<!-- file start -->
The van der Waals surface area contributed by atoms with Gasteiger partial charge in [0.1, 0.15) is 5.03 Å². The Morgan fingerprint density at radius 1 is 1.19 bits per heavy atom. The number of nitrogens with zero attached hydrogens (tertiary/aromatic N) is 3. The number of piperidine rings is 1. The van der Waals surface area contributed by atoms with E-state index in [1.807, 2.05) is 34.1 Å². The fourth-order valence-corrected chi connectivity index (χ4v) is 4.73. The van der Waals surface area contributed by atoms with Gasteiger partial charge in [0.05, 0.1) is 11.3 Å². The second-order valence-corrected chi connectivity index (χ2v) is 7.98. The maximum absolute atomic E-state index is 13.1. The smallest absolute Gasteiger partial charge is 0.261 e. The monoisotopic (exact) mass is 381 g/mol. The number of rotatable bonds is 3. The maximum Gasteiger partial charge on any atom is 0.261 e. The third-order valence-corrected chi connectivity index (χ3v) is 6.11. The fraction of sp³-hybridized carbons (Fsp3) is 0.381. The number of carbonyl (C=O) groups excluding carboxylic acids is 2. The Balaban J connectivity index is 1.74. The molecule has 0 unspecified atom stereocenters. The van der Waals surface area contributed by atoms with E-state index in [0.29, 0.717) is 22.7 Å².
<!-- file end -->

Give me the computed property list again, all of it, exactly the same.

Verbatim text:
The van der Waals surface area contributed by atoms with Gasteiger partial charge in [0.1, 0.15) is 5.03 Å². The Morgan fingerprint density at radius 1 is 1.19 bits per heavy atom. The number of nitrogens with zero attached hydrogens (tertiary/aromatic N) is 3. The number of piperidine rings is 1. The van der Waals surface area contributed by atoms with E-state index in [1.807, 2.05) is 34.1 Å². The fourth-order valence-corrected chi connectivity index (χ4v) is 4.73. The van der Waals surface area contributed by atoms with Gasteiger partial charge in [0.05, 0.1) is 11.3 Å². The second-order valence-corrected chi connectivity index (χ2v) is 7.98. The maximum absolute atomic E-state index is 13.1. The smallest absolute Gasteiger partial charge is 0.261 e. The monoisotopic (exact) mass is 381 g/mol. The number of rotatable bonds is 3. The maximum Gasteiger partial charge on any atom is 0.261 e. The third-order valence-corrected chi connectivity index (χ3v) is 6.11. The fraction of sp³-hybridized carbons (Fsp3) is 0.381. The number of carbonyl (C=O) groups excluding carboxylic acids is 2. The Balaban J connectivity index is 1.74. The molecule has 0 unspecified atom stereocenters. The van der Waals surface area contributed by atoms with E-state index in [0.29, 0.717) is 22.7 Å².